2018 Retail Lunch: The Future of Retail
13 September 2018
A panel of experts including Tim Mackinnon, Managing Director eBay Australia & New Zealand; Janet Bailey, Head of Retail Products and Experiences, Qantas Loyalty and Ingrid Maes, Director of Loyalty, Data & Direct Media, Woolworths Food Group discussed some of the burning questions facing Australia’s retail sector today including changing customer expectations, loyalty, using data for personalisation and the impact of Amazon’s entry to the marketplace. The event was moderated by Bruce Begbie, Executive Director – Telecommunications, Media, Entertainment, Technology & Retail, Commonwealth Bank of Australia.
Below are some of the key insights to come out of the discussion.
How do you engage with the consumer in a changing environment where there is increasing sophistication and competition?
Janet Bailey said the Qantas Loyalty Program has gone through significant change, it’s no longer just a travel program, it’s more a lifestyle program. She said we’re now in the financial space with a Qantas credit card, we’ve launched in the wellbeing space with a wellbeing app, we’re in insurance, we have the Qantas shopping platform to help make the journey as seamless as possible – we have a number of ways members can earn and spend points. We constantly ask ourselves the question: how can we diversify our proposition to increase engagement?
Tim Mackinnon spoke of selection and experience. He gave the example of food delivery: Deliveroo has a small selection but you have a great experience, whereas Menulog has more selection but doesn’t control delivery and often it’s not a good experience. Tim said having selection in a marketplace doesn’t guarantee success – those who are winning have mass selection AND offer a top experience. eBay has been in Australia for 19 years. For the most part it has been focused on selection and has been known as a used marketplace. Now it sells mostly new products – 80 of the top 100 retailers sell through the platform. eBay has gone from an auction house to a true retailer, with 64% of Australians having bought something on the platform in last six months. Tim said it’s not enough to be the site that has everything, you need to deliver a great experience. He said we now offer free delivery and free returns on millions of items, and our R&D team in Israel are doing work to ensure people shopping on eBay have a good selection and a great experience.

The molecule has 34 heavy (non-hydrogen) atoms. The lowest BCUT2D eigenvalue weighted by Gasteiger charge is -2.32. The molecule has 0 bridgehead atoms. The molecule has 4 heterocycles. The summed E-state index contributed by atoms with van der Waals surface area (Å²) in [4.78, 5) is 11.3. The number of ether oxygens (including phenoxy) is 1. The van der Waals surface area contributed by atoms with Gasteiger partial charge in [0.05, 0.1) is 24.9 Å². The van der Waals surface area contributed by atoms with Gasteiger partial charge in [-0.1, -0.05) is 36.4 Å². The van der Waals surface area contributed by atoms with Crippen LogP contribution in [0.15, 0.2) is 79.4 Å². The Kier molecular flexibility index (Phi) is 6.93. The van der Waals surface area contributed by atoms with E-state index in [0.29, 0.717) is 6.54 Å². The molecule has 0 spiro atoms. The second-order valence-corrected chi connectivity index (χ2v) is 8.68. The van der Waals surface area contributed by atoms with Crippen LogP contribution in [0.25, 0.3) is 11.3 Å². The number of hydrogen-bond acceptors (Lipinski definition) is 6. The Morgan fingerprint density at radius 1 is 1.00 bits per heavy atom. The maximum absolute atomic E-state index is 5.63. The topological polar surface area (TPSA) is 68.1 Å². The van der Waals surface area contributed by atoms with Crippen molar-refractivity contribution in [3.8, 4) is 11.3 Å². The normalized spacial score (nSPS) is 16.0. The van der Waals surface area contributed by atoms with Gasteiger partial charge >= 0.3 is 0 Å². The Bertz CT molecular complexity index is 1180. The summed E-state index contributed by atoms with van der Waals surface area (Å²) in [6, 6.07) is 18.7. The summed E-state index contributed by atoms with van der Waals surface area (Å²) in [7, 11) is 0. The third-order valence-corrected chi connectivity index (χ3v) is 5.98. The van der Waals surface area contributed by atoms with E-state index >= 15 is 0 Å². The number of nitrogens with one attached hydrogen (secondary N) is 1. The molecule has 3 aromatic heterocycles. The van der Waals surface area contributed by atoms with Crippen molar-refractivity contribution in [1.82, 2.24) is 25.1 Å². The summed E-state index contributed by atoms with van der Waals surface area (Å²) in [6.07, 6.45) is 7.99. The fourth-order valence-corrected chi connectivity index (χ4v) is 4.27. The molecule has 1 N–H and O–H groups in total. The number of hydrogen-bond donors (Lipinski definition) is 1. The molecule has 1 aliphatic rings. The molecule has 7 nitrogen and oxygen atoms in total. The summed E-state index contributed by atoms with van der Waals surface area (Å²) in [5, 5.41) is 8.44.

Ingrid Maes said Woolworths has an unwavering focus on putting the customer first and designing everything around their needs. She said we have invested heavily in data and are totally committed to using data technology for a personalised and seamless experience. We are a high velocity, high frequency retailer with a treasure trove of data. We use machine learning and AI to monitor what customers do and how they respond, and then we recalibrate our approach so we can give them what they want, when, where and how they want it, at a price they want.
Woolworths online sales are low – what metrics is Woolworths using to understand human behaviour?
Ingrid said it doesn’t matter how they shop, it’s all about putting customer at the centre and shaping the organisation around the needs of customers. It’s important to have the guts to change, don’t fall victim to incremental approaches, be prepared to overhaul everything. She said we need to improve both online and in-store to increase engagement – everything is designed around the individual. Data and technology are king and we’re leveraging data in the interests of our customers. Ingrid said we’re moving away from mass metrics as AI and machine learning have made one-on-one personalisation possible.